A Coca-Cola bottle with 'Nazis' written on the side.

@RealiaAmelia/Twitter

IRL newsletter: You can put ‘Nazis rule’ on a Coke bottle

Plus: Joining a kickball league for self-care.

 

Kris Seavers

IRL

Published Jun 24, 2021   Updated Jun 25, 2021, 11:01 am CDT

Welcome to the Thursday edition of Internet Insider, where we explore identities online and off. Today:

  • Coca-Cola doesn’t allow ‘Palestine’ or ‘Black Lives Matter’ on its Coke bottles—but it does allow ‘Nazis’
  • Does the COVID vaccine make your breasts bigger?
  • Self-care: New adult on the block

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BREAK THE INTERNET

Coca-Cola doesn’t allow ‘Palestine’ or ‘Black Lives Matter’ on its Coke bottles—but it does allow ‘blue lives matter’

Twitter users were troubled on Monday to learn that, at least briefly, the Coca-Cola Co.’s website didn’t allow people to put “Palestine” or “Black Lives Matter” on its customizable Coke bottles—but appeared to let users label their bottles “blue lives matter” and “Nazis.”

In a viral tweet on Monday, user Rami Ismail (@tha_rami) directed followers to go to the “Share a Coke” personalized Coke bottle webpage and “enter ‘Palestine.’” 

“Get an error because Coca-Cola thinks Palestine is offensive,” the user wrote. “Get no error because Coca-Cola thinks Israel is not offensive.”

User Laura Kate Dale (@LaurakBuzz) said that the censor, however, allowed a preview of the name “Nazis” to appear on the bottle. Dale shared with the Daily Dot a screenshot of the bottle preview that showed “Nazis.”

Twitter users continued to test explicit or LBGTQ phrases onto a bottle. One person tested “dead babies” and “forced penetration” and found that the customizer tool accepted both. A screenshot showed that “ACAB,” an acronym for “all cops are bastards,” also appeared to pass the censor.

The Daily Dot verified on Tuesday afternoon that the Coke bottle personalization page selectively blocked phrases or words. For example, “blue lives matter” made it onto a bottle; “Black lives matter” did not. The word “slavery” would not push through, but “forced labor” did.

The Daily Dot found that the words “Israel,” “ACAB,” and “Nazis” were also blocked on Tuesday. “Nazis rule,” however, passed the censors.

“We’re continuously refining and improving our Share A Coke personalization tool to ensure it is used only for its intended purpose—for Coca-Cola fans to celebrate with one another and make connections,” a representative for the Coca-Cola Co. told the Daily Dot. “We add terms and phrases if we feel they are consistent with that intent.”

It’s unclear if the bottles receive secondary screening after the order is created.

Kahron Spearman, contributing writer


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FROM OUR FRIENDS AT NAUTILUS

Does the COVID vaccine make your breasts bigger?

Some women who received the Pfizer or Moderna COVID-19 vaccines have reported side effects that resemble breast cancer symptoms. In addition to experiencing disproportionately severe side effects compared to men, along with abnormal menstrual cycles, doctors have also seen female patients develop swollen lymph nodes after receiving the vaccine. This has some people speculating that the COVID vaccine can make your breasts larger.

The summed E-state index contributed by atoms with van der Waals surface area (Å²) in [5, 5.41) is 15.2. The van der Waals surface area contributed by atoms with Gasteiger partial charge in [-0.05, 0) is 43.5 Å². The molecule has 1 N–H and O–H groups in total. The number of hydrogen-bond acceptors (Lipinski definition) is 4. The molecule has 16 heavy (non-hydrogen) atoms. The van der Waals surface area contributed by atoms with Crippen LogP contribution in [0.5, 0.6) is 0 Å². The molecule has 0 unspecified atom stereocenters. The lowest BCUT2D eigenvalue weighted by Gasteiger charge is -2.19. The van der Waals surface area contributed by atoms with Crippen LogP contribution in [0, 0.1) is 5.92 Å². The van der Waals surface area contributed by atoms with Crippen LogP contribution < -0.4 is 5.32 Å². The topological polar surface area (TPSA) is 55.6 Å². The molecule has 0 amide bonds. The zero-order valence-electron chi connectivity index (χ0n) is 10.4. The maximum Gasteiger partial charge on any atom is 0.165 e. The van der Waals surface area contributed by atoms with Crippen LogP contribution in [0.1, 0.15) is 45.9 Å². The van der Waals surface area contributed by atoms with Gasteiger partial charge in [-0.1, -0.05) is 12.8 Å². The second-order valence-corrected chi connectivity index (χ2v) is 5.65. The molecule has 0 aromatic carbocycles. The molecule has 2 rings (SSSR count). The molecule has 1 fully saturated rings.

The Centers for Disease Control and Prevention documented 11% of patients with swollen lymph nodes after their first shot of the Moderna vaccine. Sixteen percent of patients experienced swollen nodes following their second shot. The swelling typically occurs two to four days after injection and can last between four and 12 weeks. 

The American Cancer Society and the Society of Breast Imaging are among several public health agencies that recommend women planning to get a mammogram do so before receiving the vaccine.

Even in patients not experiencing swelling or tenderness, it’s still possible for enlarged lymph nodes to show up on a mammogram—potentially triggering a false positive.

If they must get screened after a vaccine, experts advise waiting between four and 12 weeks. One expert, however, stressed that people shouldn’t intentionally delay mammogram screening appointments or vaccinations without consulting with their doctor.

Stacey Ritzen


@torivile, minute maid lemonade in a smart and final bag, torani syrup in a smart and final bag
Matthew Corley/Shutterstock

SELF-CARE

New adult on the block

I’ve been living in my new home in Salt Lake City for just over week, and I’ve already done something I’ve never done before: I joined a team sport—by choice.

Yep, I signed up for an adult kickball league, one geared toward members of the LGBTQ community and their allies. My motivation was a combination of post-vaccine excitement and anxiety about making friends in a new city as an adult. Was I nervous? Yes. Did I almost skip the first game due to first-day jitters reminiscent of high school? Also yes.

But lured by my supportive partner and the promise of a Donna Summer-heavy playlist on the field, I made it. My team is New Kicks on the Block—probably because we’re all first-timers—and I was pleasantly surprised that my teammates are a diverse range of ages, races, and skill level. We had our butts handed to us in the first game of the season, but it didn’t matter. I tried a new thing, and I liked it. 

Kris Seavers, IRL editor


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*First Published: Jun 24, 2021, 5:14 pm CDT